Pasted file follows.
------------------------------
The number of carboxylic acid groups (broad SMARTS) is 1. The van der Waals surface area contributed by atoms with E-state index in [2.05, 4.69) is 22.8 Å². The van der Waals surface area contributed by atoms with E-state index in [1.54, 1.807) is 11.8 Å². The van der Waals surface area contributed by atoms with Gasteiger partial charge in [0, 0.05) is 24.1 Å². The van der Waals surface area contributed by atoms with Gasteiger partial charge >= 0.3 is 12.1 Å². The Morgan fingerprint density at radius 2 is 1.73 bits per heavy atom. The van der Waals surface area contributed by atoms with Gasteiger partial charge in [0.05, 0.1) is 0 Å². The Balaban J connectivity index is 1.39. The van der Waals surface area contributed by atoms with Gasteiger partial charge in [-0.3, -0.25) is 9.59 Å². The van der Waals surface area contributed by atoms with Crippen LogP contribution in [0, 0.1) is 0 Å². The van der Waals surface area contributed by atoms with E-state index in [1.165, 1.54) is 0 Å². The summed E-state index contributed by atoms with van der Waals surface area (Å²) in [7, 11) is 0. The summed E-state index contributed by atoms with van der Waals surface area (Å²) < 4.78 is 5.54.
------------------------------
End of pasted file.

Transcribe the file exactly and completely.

The number of carboxylic acid groups (broad SMARTS) is 1. The van der Waals surface area contributed by atoms with E-state index in [2.05, 4.69) is 22.8 Å². The van der Waals surface area contributed by atoms with E-state index in [1.54, 1.807) is 11.8 Å². The van der Waals surface area contributed by atoms with Gasteiger partial charge in [0, 0.05) is 24.1 Å². The van der Waals surface area contributed by atoms with Gasteiger partial charge >= 0.3 is 12.1 Å². The Morgan fingerprint density at radius 2 is 1.73 bits per heavy atom. The van der Waals surface area contributed by atoms with Gasteiger partial charge in [0.05, 0.1) is 0 Å². The Balaban J connectivity index is 1.39. The van der Waals surface area contributed by atoms with Gasteiger partial charge in [-0.3, -0.25) is 9.59 Å². The van der Waals surface area contributed by atoms with Crippen LogP contribution in [0, 0.1) is 0 Å². The van der Waals surface area contributed by atoms with E-state index in [1.165, 1.54) is 0 Å². The summed E-state index contributed by atoms with van der Waals surface area (Å²) in [7, 11) is 0. The summed E-state index contributed by atoms with van der Waals surface area (Å²) < 4.78 is 5.54.